Shticking Points

Too Jewish Two

According to Avi Hoffman, anyone who has laughed at Mel Brooks or Woody Allen enjoys Jewish humor. Even Jerry Seinfeld can be seen as a continuation of the comedy that emerged from Yiddish vaudeville. But Hoffman, who will be performing Too Jewish Two at the Halle Theatre Sunday, doesn't see this as proof that the Yiddish culture of Europe that immigrated to America during the Holocaust has been saved. In fact, the cultural preservationist designed Too Jewish and Too Jewish Two specifically to maintain what he feels is a dying cultural history of European Judaism.

"The entire Holocaust experience suddenly became associated with the language and culture of Eastern Europe," explains Hoffman, who founded the National Center for Jewish Cultural Arts in Florida. "After the war, after the creation of the State of Israel, the Jewish people grasped onto Israel and the Hebrew language as a way to regain their sense of self-pride. This entire culture of Yiddish was denied."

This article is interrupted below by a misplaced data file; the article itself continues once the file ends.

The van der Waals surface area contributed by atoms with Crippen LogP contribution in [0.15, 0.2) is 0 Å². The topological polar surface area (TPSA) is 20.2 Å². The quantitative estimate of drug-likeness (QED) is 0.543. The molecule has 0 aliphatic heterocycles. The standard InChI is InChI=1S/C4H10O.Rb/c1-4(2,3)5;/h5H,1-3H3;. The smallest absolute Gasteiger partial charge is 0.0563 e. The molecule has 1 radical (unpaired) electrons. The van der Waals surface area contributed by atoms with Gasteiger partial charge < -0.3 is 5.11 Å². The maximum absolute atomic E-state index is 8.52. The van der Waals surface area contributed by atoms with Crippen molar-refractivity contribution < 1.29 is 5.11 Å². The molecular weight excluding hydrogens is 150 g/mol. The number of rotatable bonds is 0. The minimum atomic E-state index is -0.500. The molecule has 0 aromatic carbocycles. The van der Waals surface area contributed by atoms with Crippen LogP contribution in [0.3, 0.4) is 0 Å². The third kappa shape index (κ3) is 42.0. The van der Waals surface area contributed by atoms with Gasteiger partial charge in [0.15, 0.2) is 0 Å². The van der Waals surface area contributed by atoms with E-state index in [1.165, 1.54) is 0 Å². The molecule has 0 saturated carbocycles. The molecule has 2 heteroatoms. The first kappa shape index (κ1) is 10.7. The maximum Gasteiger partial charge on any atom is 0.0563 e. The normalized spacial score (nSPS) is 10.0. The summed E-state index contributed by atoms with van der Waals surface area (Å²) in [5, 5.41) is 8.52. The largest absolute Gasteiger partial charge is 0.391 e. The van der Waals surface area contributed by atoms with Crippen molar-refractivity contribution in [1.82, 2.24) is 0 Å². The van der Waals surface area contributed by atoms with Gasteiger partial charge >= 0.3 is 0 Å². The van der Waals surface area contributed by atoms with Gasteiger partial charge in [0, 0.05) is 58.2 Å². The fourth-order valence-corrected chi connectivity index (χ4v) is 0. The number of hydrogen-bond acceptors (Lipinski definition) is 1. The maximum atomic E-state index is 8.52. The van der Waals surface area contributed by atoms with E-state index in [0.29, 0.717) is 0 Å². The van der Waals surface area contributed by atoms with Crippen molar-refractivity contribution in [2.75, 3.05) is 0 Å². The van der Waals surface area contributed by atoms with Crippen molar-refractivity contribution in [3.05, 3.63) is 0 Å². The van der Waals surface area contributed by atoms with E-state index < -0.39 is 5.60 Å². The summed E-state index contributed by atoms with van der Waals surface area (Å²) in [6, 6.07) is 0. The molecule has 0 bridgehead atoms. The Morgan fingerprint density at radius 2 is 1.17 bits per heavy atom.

Part of the problem may have been the distinctly Yiddish humor: a Woody Allen-like sense of comedy that is self-deprecating, not self-empowering. "Here we are, laughing at our hardships," Hoffman agrees. "We were always able to find laughter and humor in the hardship and suffering. But the great tragedy of Jewish culture in the 20th century is that, rather than being able to keep that language and the culture thriving after the Holocaust, there was this need to kind of deny it."

Yet it did take root in America, at least in some form, and Too Jewish Two recalls this history, which began in the resorts of the Catskills and came to incorporate some of the biggest names in entertainment, such as Mel Brooks, Milton Berle, and Woody Allen. "The Catskills were flourishing during [the 1940s and '50s], and nothing has ever been seen like that again," Hoffman elaborates. "This is where all the great comedians kind of got their start, and this is where I like to find inspiration for the future."

In his show, Hoffman presents Yiddish history not only in an attempt to educate, but also to spark a renaissance of Yiddish Judaism. One thing Hoffman is not concerned about is that people won't get it. "I think you reach people a lot easier when you entertain them," he says. "Everybody can laugh, and everybody laughs at what's funny. It's not the same kind of comedy that people are used to nowadays, but humor is humor. Funny is funny."